Alternatives will not even begin to fill the gap. There is no plan nor capital for a so-called electric economy. And most alternatives yield electric power, but we need liquid fuels for tractors/combines, 18 wheel trucks, trains, ships, and mining equipment. The independent scientists of the Energy Watch Group conclude in a 2007 report titled: “Peak Oil Could Trigger Meltdown of Society:”

    "By 2020, and even more by 2030, global oil supply will be dramatically lower. This will create a supply gap which can hardly be closed by growing contributions from other fossil, nuclear or alternative energy sources in this time frame."

    With increasing costs for gasoline and diesel, along with declining taxes and declining gasoline tax revenues, states and local governments will eventually have to cut staff and curtail highway maintenance. Eventually, gasoline stations will close, and state and local highway workers won’t be able to get to work. We are facing the collapse of the highways that depend on diesel and gasoline powered trucks for bridge maintenance, culvert cleaning to avoid road washouts, snow plowing, and roadbed and surface repair. When the highways fail, so will the power grid, as highways carry the parts, large transformers, steel for pylons, and high tension cables from great distances. With the highways out, there will be no food coming from far away, and without the power grid virtually nothing modern works, including home heating, pumping of gasoline and diesel, airports, communications, and automated building systems.


    Cliff Wirth

  2. Thanks Clifford;
    There is some debate as to whether in fact we have yet reached a peak, or if there are other factors yet to be included. Aramco is laying a pipeline to increase production from Safaniyah this year, for example. Whether that will offset the decline in other fields is one of the big questions. How much longer will Ghawar survive at their current level of production?

    And in regard to production from deep water Mexican fields, the Brazilians are starting to get oil from very deep water, and so the technology is evolving, whether the rigs will be available is another question.

  3. Hi Dave,

    Brazil may be delaying oil extraction:

    And there is that shortage of drilling equipment:

    And when the price of oil hits $500 per barrel, will the capital be there? Chris Shaw once noted me that capital is oil.

    He had some other pertinent stuff to say in other articles there.

    I wonder, when is the real EROEI reached? I estimate a lot sooner with the deepwater drilling. When the amount of oil used to produce a barrel of oil equals the amount of oil produced, it is pointless to continue oil production. In addition to the oil used on site to produce and refine oil, energy is used in all of the processes for the machinery, equipment, and personnel used in the extraction, transport, and refining processes. For deepwater oil production, this would include all of the ships, platforms, steel piping (many kilometers of pipes on-site and to onshore locations), and their employees, including the energy used in making the hundreds of thousands of parts, the energy used in the factories that make the parts, the energy used in transportation of all of the parts and employees, as well as the energy that is consumed when employees and stockholders spend their salaries or dividends on goods and services (food, automobiles, yachts, airplanes, recreation vehicles, vacations, consumer purchases, etc.). Because there are a number of confounded energy input variables, it is difficult to measure all of this consumption of energy, but it is an economic reality that is shown in corporate decisions about the profitability of deepwater oil projects. For deepwater, heavy oil, tar sands, and extraction where special techniques are used, the point at which energy consumed in production equals the energy produced will be reached rapidly. For this reason, some oil that is classified as recoverable (for example deepwater oil, heavy oil, and the Bakken formation) may never be recovered.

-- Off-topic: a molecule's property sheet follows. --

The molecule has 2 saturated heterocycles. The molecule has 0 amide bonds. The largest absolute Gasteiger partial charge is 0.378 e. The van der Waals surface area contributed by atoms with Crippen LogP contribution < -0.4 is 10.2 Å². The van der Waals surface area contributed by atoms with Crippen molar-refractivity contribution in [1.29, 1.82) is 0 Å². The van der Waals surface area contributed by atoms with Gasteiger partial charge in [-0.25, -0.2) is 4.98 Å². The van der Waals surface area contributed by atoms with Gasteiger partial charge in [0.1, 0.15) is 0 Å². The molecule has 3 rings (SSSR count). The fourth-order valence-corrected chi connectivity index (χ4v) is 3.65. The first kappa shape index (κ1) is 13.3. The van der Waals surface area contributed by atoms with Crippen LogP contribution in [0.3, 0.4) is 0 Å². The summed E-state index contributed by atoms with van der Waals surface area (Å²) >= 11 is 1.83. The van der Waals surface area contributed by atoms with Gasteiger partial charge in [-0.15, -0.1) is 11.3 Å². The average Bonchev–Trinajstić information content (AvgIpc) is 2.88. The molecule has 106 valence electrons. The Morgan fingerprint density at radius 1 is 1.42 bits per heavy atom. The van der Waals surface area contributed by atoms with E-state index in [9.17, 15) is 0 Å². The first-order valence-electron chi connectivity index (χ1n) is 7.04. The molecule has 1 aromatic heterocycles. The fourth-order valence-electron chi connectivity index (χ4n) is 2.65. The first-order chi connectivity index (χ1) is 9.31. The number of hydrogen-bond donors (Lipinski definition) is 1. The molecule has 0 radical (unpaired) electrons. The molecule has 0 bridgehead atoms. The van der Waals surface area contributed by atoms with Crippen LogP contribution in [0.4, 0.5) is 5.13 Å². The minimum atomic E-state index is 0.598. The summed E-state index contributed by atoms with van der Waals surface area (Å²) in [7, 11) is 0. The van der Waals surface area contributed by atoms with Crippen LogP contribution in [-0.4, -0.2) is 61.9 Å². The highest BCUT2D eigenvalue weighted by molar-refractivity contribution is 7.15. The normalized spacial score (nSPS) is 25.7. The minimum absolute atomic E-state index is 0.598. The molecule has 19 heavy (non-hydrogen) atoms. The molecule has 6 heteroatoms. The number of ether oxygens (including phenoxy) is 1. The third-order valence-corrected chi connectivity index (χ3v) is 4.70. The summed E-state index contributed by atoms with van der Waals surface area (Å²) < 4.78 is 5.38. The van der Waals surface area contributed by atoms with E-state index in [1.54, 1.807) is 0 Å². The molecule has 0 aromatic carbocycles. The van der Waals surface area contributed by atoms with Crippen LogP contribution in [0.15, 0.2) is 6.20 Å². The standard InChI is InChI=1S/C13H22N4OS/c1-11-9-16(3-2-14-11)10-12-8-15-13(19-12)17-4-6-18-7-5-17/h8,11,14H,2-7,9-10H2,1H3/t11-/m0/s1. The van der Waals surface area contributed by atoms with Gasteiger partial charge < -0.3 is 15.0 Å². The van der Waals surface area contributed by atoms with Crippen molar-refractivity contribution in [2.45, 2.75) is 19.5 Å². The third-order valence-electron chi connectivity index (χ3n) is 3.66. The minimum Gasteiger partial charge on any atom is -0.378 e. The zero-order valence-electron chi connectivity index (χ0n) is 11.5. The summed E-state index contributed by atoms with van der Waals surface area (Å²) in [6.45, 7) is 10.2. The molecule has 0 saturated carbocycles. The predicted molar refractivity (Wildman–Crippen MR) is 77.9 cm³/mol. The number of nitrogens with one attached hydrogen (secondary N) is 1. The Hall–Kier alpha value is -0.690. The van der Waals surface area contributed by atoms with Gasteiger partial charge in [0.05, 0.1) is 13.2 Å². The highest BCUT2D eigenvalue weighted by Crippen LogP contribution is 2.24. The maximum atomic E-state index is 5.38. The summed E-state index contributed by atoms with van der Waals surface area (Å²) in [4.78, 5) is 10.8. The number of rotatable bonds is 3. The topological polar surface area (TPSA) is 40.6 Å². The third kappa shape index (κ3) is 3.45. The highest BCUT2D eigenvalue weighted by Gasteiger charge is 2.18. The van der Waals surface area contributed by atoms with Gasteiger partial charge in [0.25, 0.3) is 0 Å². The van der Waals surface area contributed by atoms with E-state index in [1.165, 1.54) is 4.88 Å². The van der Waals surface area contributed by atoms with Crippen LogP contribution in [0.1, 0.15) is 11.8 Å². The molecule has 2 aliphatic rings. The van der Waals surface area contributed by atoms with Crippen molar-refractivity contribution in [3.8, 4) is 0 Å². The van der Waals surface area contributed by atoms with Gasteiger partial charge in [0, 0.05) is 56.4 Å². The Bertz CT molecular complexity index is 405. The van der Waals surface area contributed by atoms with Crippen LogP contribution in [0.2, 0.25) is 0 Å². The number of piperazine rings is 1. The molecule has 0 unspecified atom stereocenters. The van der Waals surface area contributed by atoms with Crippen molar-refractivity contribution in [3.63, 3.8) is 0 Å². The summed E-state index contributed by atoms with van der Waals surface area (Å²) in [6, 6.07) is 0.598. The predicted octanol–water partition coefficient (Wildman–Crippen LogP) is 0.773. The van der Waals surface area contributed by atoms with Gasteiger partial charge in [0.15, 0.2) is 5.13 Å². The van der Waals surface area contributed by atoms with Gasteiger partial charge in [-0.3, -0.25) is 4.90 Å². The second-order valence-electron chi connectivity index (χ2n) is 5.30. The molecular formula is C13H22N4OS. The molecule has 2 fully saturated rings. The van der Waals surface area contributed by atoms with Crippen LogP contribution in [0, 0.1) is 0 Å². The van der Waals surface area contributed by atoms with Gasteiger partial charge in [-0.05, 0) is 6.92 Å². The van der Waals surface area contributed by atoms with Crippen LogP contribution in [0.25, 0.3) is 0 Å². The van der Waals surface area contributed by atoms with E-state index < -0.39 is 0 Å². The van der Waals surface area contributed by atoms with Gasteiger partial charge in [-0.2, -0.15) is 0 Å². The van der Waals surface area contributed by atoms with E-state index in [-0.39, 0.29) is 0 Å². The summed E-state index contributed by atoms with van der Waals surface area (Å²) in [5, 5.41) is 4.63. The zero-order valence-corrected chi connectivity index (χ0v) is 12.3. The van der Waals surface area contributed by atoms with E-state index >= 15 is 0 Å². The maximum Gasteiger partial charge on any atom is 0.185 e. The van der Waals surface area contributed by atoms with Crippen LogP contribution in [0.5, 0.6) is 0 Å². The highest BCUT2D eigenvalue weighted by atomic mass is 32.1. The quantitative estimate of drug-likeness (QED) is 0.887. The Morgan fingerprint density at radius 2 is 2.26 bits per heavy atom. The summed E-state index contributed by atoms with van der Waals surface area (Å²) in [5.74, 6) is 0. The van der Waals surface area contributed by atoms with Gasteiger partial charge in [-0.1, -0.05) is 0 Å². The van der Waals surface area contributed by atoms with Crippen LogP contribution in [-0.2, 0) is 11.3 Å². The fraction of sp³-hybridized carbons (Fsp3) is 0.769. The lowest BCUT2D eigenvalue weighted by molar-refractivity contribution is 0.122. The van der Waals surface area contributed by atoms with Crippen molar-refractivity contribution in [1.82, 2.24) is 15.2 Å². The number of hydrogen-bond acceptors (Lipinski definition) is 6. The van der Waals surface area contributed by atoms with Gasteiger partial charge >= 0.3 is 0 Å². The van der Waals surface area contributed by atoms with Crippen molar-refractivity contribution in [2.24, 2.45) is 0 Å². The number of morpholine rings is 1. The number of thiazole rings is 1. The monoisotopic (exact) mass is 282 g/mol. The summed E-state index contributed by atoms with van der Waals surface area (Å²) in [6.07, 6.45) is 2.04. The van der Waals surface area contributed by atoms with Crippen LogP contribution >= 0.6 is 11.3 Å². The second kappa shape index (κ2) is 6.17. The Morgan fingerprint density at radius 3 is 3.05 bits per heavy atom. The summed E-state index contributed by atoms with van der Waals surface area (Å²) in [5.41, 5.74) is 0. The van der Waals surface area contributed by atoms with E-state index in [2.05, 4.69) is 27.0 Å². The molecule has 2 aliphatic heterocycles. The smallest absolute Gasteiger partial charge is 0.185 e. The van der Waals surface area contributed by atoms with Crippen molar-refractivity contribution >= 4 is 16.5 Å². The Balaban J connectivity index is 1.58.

There are always "other factors" at any time that can slow oil extraction.

    Do you think that global production will ever be higher than in the past?

  4. The financial collapse may have carried us through the time that an obvious peak happened, it is a little hard to tell since the true state of Saudi Arabian production is one of those unknowns. Yet even if they are able to increase production 1 mbd or more the fall in production from other fields and countries will overwhelm that before too long, and the increments that most other countries will bring to to the table will not be that much.

    The unknown in the mix is Iraq, there are too many questions as to how much more can be brought on line, and in what time frame, to be able to make an accurate forecast at the moment.